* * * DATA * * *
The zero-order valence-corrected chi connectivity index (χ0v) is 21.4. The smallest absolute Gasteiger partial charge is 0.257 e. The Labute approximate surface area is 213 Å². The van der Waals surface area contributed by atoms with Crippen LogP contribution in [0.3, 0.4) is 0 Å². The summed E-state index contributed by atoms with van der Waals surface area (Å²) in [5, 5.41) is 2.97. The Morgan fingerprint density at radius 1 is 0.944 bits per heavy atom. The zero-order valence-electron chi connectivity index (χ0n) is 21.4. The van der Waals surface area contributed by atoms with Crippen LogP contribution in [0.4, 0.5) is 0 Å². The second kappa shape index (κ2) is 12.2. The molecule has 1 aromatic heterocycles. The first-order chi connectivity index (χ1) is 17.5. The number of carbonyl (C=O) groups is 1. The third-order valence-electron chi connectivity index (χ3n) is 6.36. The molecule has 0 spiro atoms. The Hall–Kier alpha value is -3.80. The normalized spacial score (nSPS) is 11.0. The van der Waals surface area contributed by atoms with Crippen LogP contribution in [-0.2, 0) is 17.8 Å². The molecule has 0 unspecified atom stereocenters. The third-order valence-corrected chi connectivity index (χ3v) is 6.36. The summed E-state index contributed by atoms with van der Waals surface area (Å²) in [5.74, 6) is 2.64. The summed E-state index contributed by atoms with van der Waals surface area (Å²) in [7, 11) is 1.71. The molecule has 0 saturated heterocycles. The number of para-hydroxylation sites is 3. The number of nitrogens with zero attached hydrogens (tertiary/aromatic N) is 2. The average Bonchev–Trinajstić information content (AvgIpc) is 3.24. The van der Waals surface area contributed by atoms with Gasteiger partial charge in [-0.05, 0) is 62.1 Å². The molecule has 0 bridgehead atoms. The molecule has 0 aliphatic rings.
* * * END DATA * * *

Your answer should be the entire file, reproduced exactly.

The zero-order valence-corrected chi connectivity index (χ0v) is 21.4. The smallest absolute Gasteiger partial charge is 0.257 e. The Labute approximate surface area is 213 Å². The van der Waals surface area contributed by atoms with Crippen LogP contribution in [0.3, 0.4) is 0 Å². The summed E-state index contributed by atoms with van der Waals surface area (Å²) in [5, 5.41) is 2.97. The Morgan fingerprint density at radius 1 is 0.944 bits per heavy atom. The zero-order valence-electron chi connectivity index (χ0n) is 21.4. The van der Waals surface area contributed by atoms with Crippen LogP contribution in [0.4, 0.5) is 0 Å². The second kappa shape index (κ2) is 12.2. The molecule has 1 aromatic heterocycles. The first-order chi connectivity index (χ1) is 17.5. The number of carbonyl (C=O) groups is 1. The third-order valence-electron chi connectivity index (χ3n) is 6.36. The molecule has 0 spiro atoms. The Hall–Kier alpha value is -3.80. The normalized spacial score (nSPS) is 11.0. The van der Waals surface area contributed by atoms with Crippen LogP contribution in [-0.2, 0) is 17.8 Å². The molecule has 0 unspecified atom stereocenters. The third-order valence-corrected chi connectivity index (χ3v) is 6.36. The summed E-state index contributed by atoms with van der Waals surface area (Å²) in [5.74, 6) is 2.64. The summed E-state index contributed by atoms with van der Waals surface area (Å²) in [7, 11) is 1.71. The molecule has 0 saturated heterocycles. The number of para-hydroxylation sites is 3. The number of nitrogens with zero attached hydrogens (tertiary/aromatic N) is 2. The average Bonchev–Trinajstić information content (AvgIpc) is 3.24. The van der Waals surface area contributed by atoms with Gasteiger partial charge in [-0.05, 0) is 62.1 Å². The molecule has 0 bridgehead atoms. The molecule has 0 aliphatic rings.